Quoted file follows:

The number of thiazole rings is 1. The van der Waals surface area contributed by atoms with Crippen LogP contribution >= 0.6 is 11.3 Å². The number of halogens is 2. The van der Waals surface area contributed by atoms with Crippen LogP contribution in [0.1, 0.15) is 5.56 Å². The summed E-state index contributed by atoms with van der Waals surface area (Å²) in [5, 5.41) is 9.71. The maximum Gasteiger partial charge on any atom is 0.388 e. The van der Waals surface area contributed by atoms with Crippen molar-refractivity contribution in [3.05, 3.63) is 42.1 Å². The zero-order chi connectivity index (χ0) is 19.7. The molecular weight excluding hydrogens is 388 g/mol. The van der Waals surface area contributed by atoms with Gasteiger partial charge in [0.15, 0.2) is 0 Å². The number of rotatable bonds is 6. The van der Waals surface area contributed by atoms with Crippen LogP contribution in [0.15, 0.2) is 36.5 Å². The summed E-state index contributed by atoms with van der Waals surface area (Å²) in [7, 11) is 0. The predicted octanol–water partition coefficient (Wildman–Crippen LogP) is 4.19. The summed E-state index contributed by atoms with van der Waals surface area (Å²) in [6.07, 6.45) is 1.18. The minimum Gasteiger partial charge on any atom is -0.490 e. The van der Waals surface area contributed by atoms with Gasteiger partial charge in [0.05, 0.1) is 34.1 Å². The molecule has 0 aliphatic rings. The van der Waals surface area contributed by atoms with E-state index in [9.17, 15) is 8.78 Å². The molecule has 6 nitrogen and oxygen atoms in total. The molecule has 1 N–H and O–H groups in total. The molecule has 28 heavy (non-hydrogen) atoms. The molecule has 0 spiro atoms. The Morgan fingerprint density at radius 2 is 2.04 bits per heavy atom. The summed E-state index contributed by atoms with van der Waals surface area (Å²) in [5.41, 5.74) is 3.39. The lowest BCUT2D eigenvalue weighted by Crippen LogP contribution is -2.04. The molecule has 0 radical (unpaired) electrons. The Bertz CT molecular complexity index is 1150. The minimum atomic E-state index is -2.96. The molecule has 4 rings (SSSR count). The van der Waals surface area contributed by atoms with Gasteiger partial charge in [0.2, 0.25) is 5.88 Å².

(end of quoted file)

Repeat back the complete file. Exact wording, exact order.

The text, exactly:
The number of thiazole rings is 1. The van der Waals surface area contributed by atoms with Crippen LogP contribution >= 0.6 is 11.3 Å². The number of halogens is 2. The van der Waals surface area contributed by atoms with Crippen LogP contribution in [0.1, 0.15) is 5.56 Å². The summed E-state index contributed by atoms with van der Waals surface area (Å²) in [5, 5.41) is 9.71. The maximum Gasteiger partial charge on any atom is 0.388 e. The van der Waals surface area contributed by atoms with Crippen molar-refractivity contribution in [3.05, 3.63) is 42.1 Å². The zero-order chi connectivity index (χ0) is 19.7. The molecular weight excluding hydrogens is 388 g/mol. The van der Waals surface area contributed by atoms with Gasteiger partial charge in [0.15, 0.2) is 0 Å². The number of rotatable bonds is 6. The van der Waals surface area contributed by atoms with Crippen LogP contribution in [0.15, 0.2) is 36.5 Å². The summed E-state index contributed by atoms with van der Waals surface area (Å²) in [7, 11) is 0. The predicted octanol–water partition coefficient (Wildman–Crippen LogP) is 4.19. The summed E-state index contributed by atoms with van der Waals surface area (Å²) in [6.07, 6.45) is 1.18. The minimum Gasteiger partial charge on any atom is -0.490 e. The van der Waals surface area contributed by atoms with Gasteiger partial charge in [0.05, 0.1) is 34.1 Å². The molecule has 0 aliphatic rings. The van der Waals surface area contributed by atoms with E-state index in [9.17, 15) is 8.78 Å². The molecule has 6 nitrogen and oxygen atoms in total. The molecule has 1 N–H and O–H groups in total. The molecule has 28 heavy (non-hydrogen) atoms. The molecule has 0 spiro atoms. The Morgan fingerprint density at radius 2 is 2.04 bits per heavy atom. The summed E-state index contributed by atoms with van der Waals surface area (Å²) in [5.41, 5.74) is 3.39. The lowest BCUT2D eigenvalue weighted by Crippen LogP contribution is -2.04. The molecule has 0 radical (unpaired) electrons. The Bertz CT molecular complexity index is 1150. The minimum atomic E-state index is -2.96. The molecule has 4 rings (SSSR count). The van der Waals surface area contributed by atoms with Gasteiger partial charge in [0.2, 0.25) is 5.88 Å².